DOBSON — County employees will soon see lower health insurance costs. Additionally, county taxpayers will save nearly $1 million annually, according to a consultant.
At a special meeting Tuesday, the Surry County Board of Commissioners voted unanimously to opt into the state health insurance plan. The change in health coverage could come as early as Feb. 1.
Currently, the county is self-insured, meaning that while it uses the network of Primary Physicians Care, medical costs for employees are paid directly from the county coffers. Primary Physicians Care also adjudicates the county’s medical claims, and the county also maintains stop-loss insurance for any large medical bills that might arise.
Annual healthcare costs for the county are about $3.3 million. Once the county is on the state health plan, Scott Simpson, from McNeary Insurance Strategy and Solutions, said the county will see its costs drop to about $2.4 million.
Simpson said county employees will also see considerable savings with the new health insurance option. A single employee covered under the plan would see his or her monthly premium drop from more than $83 to about $45, according to a study completed by Simpson. If an employee participates in the county’s wellness program his or her premium could be as low as $25.
According to Simpson participation in the county’s current healthcare plan among families is hindered by high premium costs. Simpson said those premiums would drop from $762.55 to $535 under the state plan. Additional savings for families could be had through participation in the wellness program.
Assistant County Manager Sandra Snow said the state legislature recently voted to open the state health insurance plan to local governments. Only local governments with less than 1,000 employees may participate, and the number of subscribers to the state plan from local governments is capped at 10,000, according to Snow.
Snow said earlier legislation had already allowed about 2,000 local government subscribers. Therefore, Surry County was in a race against any other locality for the 8,000 or so remaining slots.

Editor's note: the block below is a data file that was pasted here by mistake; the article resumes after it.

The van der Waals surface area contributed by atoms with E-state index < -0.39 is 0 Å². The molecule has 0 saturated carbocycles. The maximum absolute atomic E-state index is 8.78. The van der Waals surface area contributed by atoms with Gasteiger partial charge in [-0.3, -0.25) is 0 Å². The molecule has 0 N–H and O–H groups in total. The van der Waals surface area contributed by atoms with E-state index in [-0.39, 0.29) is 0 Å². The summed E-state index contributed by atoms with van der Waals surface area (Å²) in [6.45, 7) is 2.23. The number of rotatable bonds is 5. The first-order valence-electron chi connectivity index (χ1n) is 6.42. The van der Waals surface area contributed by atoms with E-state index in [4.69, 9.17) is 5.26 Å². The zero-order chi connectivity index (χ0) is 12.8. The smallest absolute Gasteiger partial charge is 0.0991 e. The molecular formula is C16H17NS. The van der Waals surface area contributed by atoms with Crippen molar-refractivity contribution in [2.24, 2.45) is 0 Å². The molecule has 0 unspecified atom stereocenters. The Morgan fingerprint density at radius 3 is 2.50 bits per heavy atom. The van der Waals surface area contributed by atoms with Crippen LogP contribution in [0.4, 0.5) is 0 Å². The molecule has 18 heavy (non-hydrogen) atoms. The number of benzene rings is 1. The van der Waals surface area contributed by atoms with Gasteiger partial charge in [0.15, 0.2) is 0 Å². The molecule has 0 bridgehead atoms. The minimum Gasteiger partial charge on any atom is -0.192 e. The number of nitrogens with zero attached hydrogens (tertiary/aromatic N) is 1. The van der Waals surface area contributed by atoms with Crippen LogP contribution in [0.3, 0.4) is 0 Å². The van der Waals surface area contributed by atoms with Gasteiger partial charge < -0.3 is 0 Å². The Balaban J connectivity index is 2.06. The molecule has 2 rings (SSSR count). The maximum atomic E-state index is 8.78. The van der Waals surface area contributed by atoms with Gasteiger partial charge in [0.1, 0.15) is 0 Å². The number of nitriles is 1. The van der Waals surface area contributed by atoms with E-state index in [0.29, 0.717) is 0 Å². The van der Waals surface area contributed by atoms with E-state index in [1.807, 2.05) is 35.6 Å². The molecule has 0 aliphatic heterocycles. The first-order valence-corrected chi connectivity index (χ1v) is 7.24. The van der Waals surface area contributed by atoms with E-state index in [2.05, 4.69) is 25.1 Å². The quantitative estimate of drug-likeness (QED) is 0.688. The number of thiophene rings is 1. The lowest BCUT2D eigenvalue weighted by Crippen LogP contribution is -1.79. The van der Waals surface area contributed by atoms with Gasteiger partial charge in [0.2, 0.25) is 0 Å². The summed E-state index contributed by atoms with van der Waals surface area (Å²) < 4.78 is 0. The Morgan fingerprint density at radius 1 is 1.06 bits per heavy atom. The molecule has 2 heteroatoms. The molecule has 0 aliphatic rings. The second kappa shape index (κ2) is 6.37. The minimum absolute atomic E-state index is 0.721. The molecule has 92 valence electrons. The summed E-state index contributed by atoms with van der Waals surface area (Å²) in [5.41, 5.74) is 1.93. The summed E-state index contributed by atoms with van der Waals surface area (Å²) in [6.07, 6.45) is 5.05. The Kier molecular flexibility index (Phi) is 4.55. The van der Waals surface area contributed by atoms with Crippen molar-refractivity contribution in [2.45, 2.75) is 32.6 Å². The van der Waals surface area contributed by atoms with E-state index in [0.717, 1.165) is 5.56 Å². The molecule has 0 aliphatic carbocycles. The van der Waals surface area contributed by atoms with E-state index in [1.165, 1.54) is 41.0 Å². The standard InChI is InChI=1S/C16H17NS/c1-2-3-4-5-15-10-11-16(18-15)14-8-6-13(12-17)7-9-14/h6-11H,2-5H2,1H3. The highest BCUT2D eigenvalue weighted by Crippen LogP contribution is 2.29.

Board Chairman R.F. “Buck” Golding commended county staff for acting quickly and appropriately after learning of the state legislature’s decision.
“I’d like to thank the staff for jumping all over this,” said Golding, as he opened the meeting. “They pulled off what is pretty much a miracle as far as the time it took (to complete the analysis of the plans) goes.”
The state plan is through Blue Cross and Blue Shield, and the McNeary staff said county employees will be able to access a larger network of healthcare providers through the larger health insurance company.
Additionally, the county’s pharmacy coverage will remain with Express Scripts. The new plan will include Walgreen’s Pharmacy, which has been a talking point for commissioners, and will have five tiers for prescription drug costs.
One outstanding question, as the county begins its transition to the state plan, is coverage for retirees under the age of 65-years-old. The state plan does not allow participation from retirees, according to Simpson. Therefore, there is no coverage option for those who retire prior to meeting the minimum Medicare eligibility age.
Simpson said a solution for the “pre-65 retirees” is in the works, but he did not elaborate.
According to Snow, after the commissioners’ affirmative vote, a memorandum of understanding with the state is all that is necessary to get the county on the state plan. Snow said she is waiting for the memorandum from state officials. However, she assured commissioners that state officials have said the county’s slot in the plan is a near certainty.
Simpson told commissioners the county will have to provide a 30-day notice to Primary Physicians Care in order to terminate its current healthcare coverage. He added that county employees will be looking at a Feb. 1 enrollment date for the new plan.
Simpson also said that his company will be providing assistance to the county throughout the entire transition to the state health insurance plan.
Snow said the county has paid McNeary $12,500 for its services, which she said include the analysis, research of the “pre-65” retiree issue and the firm’s ongoing counsel throughout the changeover process.
Andy is a staff writer at The News and can be reached at (336) 415-4698.